Week of 29 October 2017
Adopted, part 4 (Romans)
Romans 6:15-23 - What then? Are we to sin because we are not under law but under grace? By no means! Do you not know that if you present yourselves to anyone as obedient slaves, you are slaves of the one whom you obey, either of sin, which leads to death, or of obedience, which leads to righteousness? But thanks be to God, that you who were once slaves of sin have become obedient from the heart to the standard of teaching to which you were committed, and, having been set free from sin, have become slaves of righteousness. I am speaking in human terms, because of your natural limitations. For just as you once presented your members as slaves to impurity and to lawlessness leading to more lawlessness, so now present your members as slaves to righteousness leading to sanctification. For when you were slaves of sin, you were free in regard to righteousness. But what fruit were you getting at that time from the things of which you are now ashamed? For the end of those things is death. But now that you have been set free from sin and have become slaves of God, the fruit you get leads to sanctification and its end, eternal life. For the wages of sin is death, but the free gift of God is eternal life in Christ Jesus our Lord.
Grasping the key point of any particular text in Romans requires, perhaps more so than most other books of the bible, the context of what’s just been said. As we’ve noted, Paul has built a case that everyone everywhere needs saving because of sin and that no one anywhere can achieve getting saved on their own because they have already sinned (chapters 1-3). He shows that what we could not do, God has done through his Son, Jesus Christ (chapters 3-4). He builds on this argument (chapter 5) that since this salvation thing is a work of God, not us, once we are truly saved, God will not, cannot, change His mind about that.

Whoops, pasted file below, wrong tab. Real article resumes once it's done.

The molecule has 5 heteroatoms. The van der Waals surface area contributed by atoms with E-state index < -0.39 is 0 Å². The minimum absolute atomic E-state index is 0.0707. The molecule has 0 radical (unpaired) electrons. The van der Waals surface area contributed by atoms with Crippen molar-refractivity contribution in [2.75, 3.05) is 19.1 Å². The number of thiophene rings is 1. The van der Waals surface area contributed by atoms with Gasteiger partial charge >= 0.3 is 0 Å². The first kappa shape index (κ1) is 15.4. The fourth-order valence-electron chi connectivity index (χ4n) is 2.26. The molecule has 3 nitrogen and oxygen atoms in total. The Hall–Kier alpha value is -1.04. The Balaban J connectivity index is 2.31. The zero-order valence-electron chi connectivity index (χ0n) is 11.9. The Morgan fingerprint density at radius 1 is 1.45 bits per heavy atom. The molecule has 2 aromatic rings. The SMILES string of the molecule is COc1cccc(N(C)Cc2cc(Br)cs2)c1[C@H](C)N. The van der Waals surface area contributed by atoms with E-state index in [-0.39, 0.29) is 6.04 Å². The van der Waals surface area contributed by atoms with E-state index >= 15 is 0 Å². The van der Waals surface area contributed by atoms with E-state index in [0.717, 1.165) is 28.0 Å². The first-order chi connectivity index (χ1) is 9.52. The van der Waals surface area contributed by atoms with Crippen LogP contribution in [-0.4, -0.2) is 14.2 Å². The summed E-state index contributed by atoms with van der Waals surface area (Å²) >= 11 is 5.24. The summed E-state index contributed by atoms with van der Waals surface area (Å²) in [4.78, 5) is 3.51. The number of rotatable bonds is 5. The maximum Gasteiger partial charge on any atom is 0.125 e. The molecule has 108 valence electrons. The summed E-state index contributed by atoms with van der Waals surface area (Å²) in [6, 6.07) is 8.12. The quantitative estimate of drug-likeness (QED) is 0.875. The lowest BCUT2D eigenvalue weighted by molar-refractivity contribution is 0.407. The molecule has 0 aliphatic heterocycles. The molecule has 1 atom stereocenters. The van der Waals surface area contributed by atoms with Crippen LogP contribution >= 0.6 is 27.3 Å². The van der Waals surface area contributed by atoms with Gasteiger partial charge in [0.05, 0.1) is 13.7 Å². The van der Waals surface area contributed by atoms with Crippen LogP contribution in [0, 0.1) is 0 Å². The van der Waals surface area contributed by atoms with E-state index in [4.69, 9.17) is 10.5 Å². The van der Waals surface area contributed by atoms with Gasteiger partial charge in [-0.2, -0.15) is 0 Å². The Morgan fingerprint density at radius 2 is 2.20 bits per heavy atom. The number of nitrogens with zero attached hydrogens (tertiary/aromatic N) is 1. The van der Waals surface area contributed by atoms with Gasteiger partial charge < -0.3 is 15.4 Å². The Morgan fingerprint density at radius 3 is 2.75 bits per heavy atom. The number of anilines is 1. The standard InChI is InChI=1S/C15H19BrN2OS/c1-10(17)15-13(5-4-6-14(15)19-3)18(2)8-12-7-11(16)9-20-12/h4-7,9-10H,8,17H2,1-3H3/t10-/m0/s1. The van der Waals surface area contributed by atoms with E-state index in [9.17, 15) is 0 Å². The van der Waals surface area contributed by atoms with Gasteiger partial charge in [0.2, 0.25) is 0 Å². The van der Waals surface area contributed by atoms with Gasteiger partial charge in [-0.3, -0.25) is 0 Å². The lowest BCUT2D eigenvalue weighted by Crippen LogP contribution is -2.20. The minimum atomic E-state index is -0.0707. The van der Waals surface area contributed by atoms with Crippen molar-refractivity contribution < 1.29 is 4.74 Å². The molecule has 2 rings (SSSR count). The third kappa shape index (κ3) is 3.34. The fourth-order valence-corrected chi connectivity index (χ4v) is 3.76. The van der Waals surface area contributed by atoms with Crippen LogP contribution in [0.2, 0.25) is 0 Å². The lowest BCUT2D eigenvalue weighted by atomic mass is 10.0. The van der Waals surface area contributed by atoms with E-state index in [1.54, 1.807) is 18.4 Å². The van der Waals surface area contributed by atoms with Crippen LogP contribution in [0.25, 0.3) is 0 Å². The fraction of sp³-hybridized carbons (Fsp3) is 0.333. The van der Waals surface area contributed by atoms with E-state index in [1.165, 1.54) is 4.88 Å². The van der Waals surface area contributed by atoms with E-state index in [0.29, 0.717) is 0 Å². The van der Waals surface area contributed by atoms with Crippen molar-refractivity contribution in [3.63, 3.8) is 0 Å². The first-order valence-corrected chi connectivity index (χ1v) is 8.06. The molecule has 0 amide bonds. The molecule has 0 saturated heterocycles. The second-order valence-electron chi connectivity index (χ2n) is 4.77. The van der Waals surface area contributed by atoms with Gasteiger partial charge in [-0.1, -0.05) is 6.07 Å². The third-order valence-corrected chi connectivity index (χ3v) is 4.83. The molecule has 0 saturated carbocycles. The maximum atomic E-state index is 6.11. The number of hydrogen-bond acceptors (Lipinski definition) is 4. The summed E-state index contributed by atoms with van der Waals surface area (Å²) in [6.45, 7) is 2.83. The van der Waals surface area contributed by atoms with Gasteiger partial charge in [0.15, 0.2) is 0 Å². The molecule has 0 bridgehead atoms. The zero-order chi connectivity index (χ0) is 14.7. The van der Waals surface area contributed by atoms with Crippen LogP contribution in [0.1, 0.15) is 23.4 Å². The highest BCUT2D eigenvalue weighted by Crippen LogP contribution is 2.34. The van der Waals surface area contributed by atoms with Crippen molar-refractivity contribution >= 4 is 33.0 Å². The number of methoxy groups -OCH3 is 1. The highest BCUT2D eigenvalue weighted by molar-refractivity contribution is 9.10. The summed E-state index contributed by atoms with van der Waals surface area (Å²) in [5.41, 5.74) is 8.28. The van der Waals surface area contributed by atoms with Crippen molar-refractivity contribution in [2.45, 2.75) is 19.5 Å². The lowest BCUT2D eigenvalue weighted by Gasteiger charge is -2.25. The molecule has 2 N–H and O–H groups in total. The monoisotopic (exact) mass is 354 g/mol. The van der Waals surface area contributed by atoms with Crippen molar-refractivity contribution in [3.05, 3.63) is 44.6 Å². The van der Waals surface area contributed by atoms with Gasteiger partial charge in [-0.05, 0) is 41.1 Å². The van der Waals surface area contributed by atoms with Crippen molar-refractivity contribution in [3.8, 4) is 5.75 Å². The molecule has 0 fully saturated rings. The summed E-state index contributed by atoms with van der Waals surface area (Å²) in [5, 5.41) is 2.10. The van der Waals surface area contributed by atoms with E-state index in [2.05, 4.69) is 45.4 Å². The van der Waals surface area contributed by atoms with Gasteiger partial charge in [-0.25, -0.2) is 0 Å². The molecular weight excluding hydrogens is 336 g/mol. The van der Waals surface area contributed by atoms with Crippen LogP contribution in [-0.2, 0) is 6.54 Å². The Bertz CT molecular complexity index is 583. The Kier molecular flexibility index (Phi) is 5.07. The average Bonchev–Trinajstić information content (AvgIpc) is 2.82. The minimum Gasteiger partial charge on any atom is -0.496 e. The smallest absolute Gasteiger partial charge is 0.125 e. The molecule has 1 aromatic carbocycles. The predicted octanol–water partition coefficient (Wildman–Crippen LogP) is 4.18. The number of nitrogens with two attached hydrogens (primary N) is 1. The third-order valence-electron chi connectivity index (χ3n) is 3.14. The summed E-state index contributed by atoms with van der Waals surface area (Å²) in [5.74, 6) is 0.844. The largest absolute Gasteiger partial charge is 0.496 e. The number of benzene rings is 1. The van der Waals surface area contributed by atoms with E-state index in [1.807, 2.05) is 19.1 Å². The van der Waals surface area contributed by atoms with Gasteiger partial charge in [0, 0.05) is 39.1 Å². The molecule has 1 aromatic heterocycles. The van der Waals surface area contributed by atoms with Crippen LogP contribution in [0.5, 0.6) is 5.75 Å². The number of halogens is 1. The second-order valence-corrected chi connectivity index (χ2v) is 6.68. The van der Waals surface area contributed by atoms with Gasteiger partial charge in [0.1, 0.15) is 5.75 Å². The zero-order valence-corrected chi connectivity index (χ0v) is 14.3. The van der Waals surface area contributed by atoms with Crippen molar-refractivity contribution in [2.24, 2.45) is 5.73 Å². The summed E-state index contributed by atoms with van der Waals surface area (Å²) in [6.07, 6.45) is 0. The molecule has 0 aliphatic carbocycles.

Well, that argument led critics to proclaim that such a belief would propel Christians to sin all over the place. And that prompted Paul to delve into the whole concept of just what has happened to an individual who has been saved (chapters 6-8). And so far in chapter 6, we find that what has happened is as dramatic as a caterpillar going into a cocoon and emerging a butterfly. We’ve been changed from the inside out. Everything about us is altered. Our old self is dead, and we’ve been made new, or in Paul’s terminology, spiritually raised from the dead. We are to reckon ourselves as dead to sin and alive to God in Christ. In fact, since all our sins are covered, the Christian is not even under the law anymore, but under grace.
That gets us to our text today. Paul no doubt has heard the charge that Christians, or frankly anyone, who believes they are not answerable to the law will prove to be lawbreakers. Paul’s response is sort of a “Not so fast there, big guy! The Christian isn’t just a free-wheeling, whirling dervish ricocheting from sin to sin as he violates every law he can. What you have missed is that the Christian is still ‘under’ something. It’s just not the law anymore. It’s grace.”